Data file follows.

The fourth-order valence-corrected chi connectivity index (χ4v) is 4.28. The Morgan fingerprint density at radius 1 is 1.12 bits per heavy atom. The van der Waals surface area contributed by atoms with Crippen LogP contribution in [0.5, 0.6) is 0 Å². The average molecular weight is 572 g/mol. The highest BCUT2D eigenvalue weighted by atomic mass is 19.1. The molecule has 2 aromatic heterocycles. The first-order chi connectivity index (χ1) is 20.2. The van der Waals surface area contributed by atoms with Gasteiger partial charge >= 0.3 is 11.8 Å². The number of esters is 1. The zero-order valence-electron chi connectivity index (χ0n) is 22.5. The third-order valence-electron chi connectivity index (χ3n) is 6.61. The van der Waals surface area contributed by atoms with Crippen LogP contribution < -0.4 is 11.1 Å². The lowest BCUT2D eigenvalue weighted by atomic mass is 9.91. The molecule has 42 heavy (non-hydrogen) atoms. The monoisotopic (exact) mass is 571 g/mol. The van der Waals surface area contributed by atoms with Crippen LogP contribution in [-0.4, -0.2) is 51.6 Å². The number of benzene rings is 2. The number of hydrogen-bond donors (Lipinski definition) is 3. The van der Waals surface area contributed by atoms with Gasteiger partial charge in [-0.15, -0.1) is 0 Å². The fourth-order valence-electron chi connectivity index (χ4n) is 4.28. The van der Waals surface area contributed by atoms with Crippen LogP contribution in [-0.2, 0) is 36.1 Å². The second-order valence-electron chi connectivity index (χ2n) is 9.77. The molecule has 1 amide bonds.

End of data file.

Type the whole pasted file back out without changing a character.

The fourth-order valence-corrected chi connectivity index (χ4v) is 4.28. The Morgan fingerprint density at radius 1 is 1.12 bits per heavy atom. The van der Waals surface area contributed by atoms with Crippen LogP contribution in [0.5, 0.6) is 0 Å². The average molecular weight is 572 g/mol. The highest BCUT2D eigenvalue weighted by atomic mass is 19.1. The molecule has 2 aromatic heterocycles. The first-order chi connectivity index (χ1) is 20.2. The van der Waals surface area contributed by atoms with Gasteiger partial charge >= 0.3 is 11.8 Å². The number of esters is 1. The zero-order valence-electron chi connectivity index (χ0n) is 22.5. The third-order valence-electron chi connectivity index (χ3n) is 6.61. The van der Waals surface area contributed by atoms with Crippen LogP contribution < -0.4 is 11.1 Å². The lowest BCUT2D eigenvalue weighted by atomic mass is 9.91. The molecule has 42 heavy (non-hydrogen) atoms. The monoisotopic (exact) mass is 571 g/mol. The van der Waals surface area contributed by atoms with Crippen LogP contribution in [-0.4, -0.2) is 51.6 Å². The number of benzene rings is 2. The number of hydrogen-bond donors (Lipinski definition) is 3. The van der Waals surface area contributed by atoms with Gasteiger partial charge in [-0.15, -0.1) is 0 Å². The fourth-order valence-electron chi connectivity index (χ4n) is 4.28. The van der Waals surface area contributed by atoms with Crippen LogP contribution in [-0.2, 0) is 36.1 Å². The second-order valence-electron chi connectivity index (χ2n) is 9.77. The molecule has 1 amide bonds.